@Dan Morrison , this is exactly the line of thinking that prompted me to put my name on your list.

As I contemplated my next purchase I took a long hard look at what was out there. "Mmmkay... Looks like the same old conduction vapes are still popular. Man, those companies are really raking it in without employing any innovation. Oh look, case in point: a new Fury device is coming out. Still 'hybrid' conduction, still no removable batteries. Am I really supposed to get hyped on a larger battery and adjustable session timer?!"

The answer was a resounding "no". Say what you will about the Taffee Bowle (Bud is clearly not a fan), but at least they're trying something different. I'm more willing to buy one of those than another S&B or HR product. We vote with our $$$, after all.

I don't know how much faith I have in the abilities of the bigger companies to weather this mail ban because of how big they've made themselves and their association with the word "vaporizer", but I find myself wondering if the ban is just facilitating a forced evolution. Once the fat is all trimmed away I'm a bit excited to see what sort of lean muscle growth will be possible.
 
MattyStee,

AK-47

Member
As I contemplated my next purchase I took a long hard look at what was out there. "Mmmkay... Looks like the same old conduction vapes are still popular. Man, those companies are really raking it in without employing any innovation. Oh look, case in point: a new Fury device is coming out. Still 'hybrid' conduction, still no removable batteries. Am I really supposed to get hyped on a larger battery and adjustable session timer?!"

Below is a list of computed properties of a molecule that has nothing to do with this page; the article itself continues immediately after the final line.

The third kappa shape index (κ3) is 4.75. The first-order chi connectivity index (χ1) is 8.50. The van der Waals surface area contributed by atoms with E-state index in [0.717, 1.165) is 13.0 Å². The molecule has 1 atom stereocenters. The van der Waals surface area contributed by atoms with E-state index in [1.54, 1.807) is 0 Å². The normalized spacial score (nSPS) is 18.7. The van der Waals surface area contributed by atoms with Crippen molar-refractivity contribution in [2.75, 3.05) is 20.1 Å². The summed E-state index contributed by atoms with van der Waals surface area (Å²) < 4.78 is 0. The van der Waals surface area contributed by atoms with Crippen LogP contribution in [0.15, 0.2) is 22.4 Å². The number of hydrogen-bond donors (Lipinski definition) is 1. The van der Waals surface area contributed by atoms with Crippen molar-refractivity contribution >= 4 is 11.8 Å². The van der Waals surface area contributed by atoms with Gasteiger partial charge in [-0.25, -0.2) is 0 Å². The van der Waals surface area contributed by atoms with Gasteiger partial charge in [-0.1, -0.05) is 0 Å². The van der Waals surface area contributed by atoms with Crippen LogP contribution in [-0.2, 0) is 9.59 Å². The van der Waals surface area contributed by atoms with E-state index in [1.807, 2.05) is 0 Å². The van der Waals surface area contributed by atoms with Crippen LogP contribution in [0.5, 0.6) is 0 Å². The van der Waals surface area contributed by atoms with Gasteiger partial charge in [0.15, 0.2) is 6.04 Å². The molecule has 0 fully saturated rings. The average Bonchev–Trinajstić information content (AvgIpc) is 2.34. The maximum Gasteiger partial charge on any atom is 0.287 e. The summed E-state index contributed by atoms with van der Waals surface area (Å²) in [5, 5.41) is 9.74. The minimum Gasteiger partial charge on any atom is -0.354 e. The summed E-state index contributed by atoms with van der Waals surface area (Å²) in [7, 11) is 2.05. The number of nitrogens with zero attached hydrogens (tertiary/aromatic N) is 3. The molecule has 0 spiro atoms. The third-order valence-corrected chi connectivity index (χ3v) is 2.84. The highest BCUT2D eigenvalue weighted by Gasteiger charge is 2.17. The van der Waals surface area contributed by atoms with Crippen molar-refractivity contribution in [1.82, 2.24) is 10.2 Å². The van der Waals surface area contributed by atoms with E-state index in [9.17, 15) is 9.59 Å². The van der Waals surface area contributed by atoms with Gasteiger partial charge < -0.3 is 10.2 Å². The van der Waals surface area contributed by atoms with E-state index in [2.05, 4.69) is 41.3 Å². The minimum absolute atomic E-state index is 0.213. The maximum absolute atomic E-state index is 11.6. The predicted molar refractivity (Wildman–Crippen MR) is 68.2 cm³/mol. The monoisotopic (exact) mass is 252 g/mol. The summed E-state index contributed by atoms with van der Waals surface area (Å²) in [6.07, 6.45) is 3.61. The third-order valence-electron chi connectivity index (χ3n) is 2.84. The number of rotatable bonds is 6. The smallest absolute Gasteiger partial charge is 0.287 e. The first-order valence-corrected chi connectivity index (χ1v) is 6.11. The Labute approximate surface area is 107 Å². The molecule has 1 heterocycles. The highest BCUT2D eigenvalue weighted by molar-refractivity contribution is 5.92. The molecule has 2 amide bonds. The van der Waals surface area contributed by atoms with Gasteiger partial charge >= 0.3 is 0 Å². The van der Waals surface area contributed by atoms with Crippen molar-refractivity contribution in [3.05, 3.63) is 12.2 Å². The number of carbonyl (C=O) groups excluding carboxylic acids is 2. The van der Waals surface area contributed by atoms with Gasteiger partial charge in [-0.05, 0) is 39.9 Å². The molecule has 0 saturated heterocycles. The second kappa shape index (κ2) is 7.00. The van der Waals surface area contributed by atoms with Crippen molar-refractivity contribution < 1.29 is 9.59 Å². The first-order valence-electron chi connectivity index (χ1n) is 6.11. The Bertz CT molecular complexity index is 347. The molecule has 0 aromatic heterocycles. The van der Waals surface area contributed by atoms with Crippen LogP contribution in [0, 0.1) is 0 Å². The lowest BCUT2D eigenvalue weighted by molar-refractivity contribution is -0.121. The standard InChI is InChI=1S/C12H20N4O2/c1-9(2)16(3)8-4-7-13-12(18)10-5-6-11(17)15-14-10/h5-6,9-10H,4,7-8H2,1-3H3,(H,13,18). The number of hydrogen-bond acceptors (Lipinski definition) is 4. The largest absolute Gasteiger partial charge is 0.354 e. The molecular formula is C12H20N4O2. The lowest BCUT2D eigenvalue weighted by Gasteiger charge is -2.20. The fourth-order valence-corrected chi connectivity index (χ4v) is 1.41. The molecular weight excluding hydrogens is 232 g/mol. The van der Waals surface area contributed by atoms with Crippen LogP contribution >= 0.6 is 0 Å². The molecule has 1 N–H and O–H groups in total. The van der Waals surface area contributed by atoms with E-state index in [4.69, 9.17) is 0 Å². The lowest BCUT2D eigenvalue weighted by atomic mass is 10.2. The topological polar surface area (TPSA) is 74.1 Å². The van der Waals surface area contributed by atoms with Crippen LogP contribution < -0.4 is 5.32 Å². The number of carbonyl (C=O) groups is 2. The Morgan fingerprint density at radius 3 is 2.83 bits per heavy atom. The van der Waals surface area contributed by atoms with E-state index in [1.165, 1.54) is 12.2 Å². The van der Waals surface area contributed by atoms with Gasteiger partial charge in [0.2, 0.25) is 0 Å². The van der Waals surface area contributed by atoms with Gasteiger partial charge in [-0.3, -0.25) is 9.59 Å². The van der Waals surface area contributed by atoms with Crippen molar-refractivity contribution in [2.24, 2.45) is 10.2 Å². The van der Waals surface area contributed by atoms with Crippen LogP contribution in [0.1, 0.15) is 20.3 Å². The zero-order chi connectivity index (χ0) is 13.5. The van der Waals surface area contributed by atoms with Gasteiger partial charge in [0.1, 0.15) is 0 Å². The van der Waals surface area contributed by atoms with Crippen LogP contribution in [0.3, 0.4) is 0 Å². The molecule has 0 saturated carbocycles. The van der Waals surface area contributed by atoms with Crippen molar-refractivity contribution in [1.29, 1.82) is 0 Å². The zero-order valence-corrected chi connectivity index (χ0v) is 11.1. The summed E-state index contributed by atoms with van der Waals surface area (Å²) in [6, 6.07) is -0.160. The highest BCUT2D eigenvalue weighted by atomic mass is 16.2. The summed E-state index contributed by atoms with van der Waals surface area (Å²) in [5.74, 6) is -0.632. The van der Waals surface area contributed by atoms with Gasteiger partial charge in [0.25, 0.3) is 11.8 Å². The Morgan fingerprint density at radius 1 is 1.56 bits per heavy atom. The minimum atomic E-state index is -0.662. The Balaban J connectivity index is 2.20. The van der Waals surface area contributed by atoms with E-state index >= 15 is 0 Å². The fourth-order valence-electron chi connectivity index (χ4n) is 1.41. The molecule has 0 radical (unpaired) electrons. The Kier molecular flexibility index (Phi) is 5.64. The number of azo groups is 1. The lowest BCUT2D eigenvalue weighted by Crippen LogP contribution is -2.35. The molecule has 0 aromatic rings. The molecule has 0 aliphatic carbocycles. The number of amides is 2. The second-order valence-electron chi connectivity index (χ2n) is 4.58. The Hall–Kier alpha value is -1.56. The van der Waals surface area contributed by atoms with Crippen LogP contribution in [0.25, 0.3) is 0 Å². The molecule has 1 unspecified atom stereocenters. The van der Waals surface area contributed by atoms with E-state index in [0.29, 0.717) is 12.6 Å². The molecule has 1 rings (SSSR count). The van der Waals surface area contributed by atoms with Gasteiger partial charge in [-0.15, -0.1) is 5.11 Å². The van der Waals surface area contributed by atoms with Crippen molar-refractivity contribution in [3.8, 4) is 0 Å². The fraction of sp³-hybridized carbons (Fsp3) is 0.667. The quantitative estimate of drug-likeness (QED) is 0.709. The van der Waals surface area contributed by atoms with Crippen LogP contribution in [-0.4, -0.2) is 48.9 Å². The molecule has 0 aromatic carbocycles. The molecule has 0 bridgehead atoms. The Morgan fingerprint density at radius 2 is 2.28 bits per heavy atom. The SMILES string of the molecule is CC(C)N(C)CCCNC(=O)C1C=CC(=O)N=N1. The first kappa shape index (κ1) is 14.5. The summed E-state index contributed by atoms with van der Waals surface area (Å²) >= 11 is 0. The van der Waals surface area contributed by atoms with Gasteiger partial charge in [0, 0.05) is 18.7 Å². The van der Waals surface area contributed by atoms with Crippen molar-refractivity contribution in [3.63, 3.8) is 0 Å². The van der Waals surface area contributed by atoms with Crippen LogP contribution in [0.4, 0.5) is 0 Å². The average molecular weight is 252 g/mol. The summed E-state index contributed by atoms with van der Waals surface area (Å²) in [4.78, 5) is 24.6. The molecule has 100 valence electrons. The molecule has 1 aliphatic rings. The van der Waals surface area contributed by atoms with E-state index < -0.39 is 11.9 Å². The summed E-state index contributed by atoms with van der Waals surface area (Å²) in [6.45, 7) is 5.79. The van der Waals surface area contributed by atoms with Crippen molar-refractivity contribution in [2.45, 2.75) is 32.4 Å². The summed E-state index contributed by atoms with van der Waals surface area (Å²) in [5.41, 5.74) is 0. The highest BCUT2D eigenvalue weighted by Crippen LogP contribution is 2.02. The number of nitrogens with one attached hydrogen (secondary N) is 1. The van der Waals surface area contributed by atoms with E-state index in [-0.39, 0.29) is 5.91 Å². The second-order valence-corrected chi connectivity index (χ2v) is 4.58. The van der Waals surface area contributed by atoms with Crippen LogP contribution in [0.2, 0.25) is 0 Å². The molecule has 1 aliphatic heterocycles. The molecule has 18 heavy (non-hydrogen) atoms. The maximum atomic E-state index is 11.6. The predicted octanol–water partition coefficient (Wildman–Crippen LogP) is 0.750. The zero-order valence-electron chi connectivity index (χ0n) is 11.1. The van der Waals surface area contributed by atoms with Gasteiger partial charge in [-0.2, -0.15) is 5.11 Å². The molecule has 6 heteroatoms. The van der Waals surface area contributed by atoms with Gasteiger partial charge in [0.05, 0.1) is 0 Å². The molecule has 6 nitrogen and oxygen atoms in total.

100% convection is a killer feature imho. Tinymight and Hopper io have this feature. Dynavap + conduction heater as well. I don't understand why S&B etc. are not innovating in this area. Their design is also outdated imho but that's another bit topic...
 
AK-47,

WelshBrok

Well-Known Member
I don't understand why S&B etc. are not innovating in this area.
Because articles are still being written on a weekly basis that show the mighty as top portable vape 2021, which is either a powerful marketing team or the last 7 years hasn’t produced any vapes as well rounded or easy to use for most people (who aren’t far to in to vapes like the majority of us here :rofl: ). What’s the point in spending on the R&D when you’ve essentially won the mass market popularity contest consistently 7 years in a row, without any updates, face lifts, different colours or annual shiny metal tube releases

Still amazes me that with all our perceived material and QOL obsessiveness in the vape community, two propriety batteries strapped to an aluminium tube in a flimsy plastic case is still rated the best we can do
 

Farid

Well-Known Member
100% convection is a killer feature imho. Tinymight and Hopper io have this feature. Dynavap + conduction heater as well. I don't understand why S&B etc. are not innovating in this area.

I think the reason all the big name portables are conduction is not because of an inability to innovative, but rather because they are designing products to be easy to use.